• Removing any fans from, for example, workstations, to avoid the recirculation of air.
  • Opening windows and doors frequently to encourage ventilation, where possible, and if it is safe to do so.

4.2  Keeping the workplace clean

Objective: To keep the premises clean and prevent transmission by touching contaminated surfaces.

Steps that will usually be needed:

  • Frequent cleaning of work areas and equipment between uses, using your usual cleaning products
  • Determining the required cleaning process for expensive equipment that cannot be washed down, designing protection around machines and equipment.
  • Frequent cleaning of objects and surfaces that are touched regularly including door handles, door plates, light switches and testing surfaces, and making sure there are adequate disposal arrangements for cleaning products.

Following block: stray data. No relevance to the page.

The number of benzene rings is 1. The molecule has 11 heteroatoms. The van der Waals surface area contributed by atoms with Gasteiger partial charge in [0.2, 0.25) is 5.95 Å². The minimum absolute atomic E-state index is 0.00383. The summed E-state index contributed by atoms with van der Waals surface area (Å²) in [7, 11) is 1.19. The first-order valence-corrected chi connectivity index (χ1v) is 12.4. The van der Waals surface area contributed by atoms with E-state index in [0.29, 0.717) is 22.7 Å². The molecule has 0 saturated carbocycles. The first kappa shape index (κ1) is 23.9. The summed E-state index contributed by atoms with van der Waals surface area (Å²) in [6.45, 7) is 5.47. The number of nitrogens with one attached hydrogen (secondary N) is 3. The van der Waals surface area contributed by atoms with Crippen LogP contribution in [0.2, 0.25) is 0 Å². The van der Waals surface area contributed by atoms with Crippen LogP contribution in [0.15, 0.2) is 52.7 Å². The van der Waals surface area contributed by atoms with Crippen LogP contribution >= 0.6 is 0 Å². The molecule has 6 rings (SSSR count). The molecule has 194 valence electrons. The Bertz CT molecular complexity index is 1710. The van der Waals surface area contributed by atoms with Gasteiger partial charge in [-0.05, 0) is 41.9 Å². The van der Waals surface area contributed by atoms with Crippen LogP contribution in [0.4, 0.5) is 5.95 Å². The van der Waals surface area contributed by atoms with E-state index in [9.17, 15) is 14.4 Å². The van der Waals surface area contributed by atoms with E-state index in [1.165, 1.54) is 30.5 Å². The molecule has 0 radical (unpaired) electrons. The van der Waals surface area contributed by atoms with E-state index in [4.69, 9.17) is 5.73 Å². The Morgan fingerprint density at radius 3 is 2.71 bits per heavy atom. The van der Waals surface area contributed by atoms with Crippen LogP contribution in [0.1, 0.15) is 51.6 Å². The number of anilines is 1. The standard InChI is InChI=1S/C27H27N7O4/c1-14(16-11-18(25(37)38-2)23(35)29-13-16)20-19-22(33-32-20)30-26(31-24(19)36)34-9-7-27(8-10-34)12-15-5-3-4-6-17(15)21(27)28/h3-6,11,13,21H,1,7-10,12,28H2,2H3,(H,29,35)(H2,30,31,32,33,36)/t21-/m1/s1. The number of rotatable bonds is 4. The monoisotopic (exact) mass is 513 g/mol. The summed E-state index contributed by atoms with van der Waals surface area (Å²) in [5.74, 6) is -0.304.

• Clearing workspaces and removing waste and belongings from the work area at the end of a shift. 
  • If you are cleaning after a known or suspected case of COVID-19 then you should refer to the specific guidance for cleaning non-healthcare settings.

4.3  Hygiene – handwashing, sanitation facilities and toilets

Objective: To help everyone practice good hygiene throughout the working day.

Steps that will usually be needed:

  • Using signs and posters to provide information on good handwashing technique, the need to increase handwashing frequency, avoid touching your face and to cough or sneeze into a tissue (which is then binned safely) or into your arm if a tissue is not available.
  • Providing regular reminders and signage to maintain thorough hand hygiene standards.
  • Providing alcohol based sanitiser in multiple locations, particularly key entry and exit points, in addition to washrooms.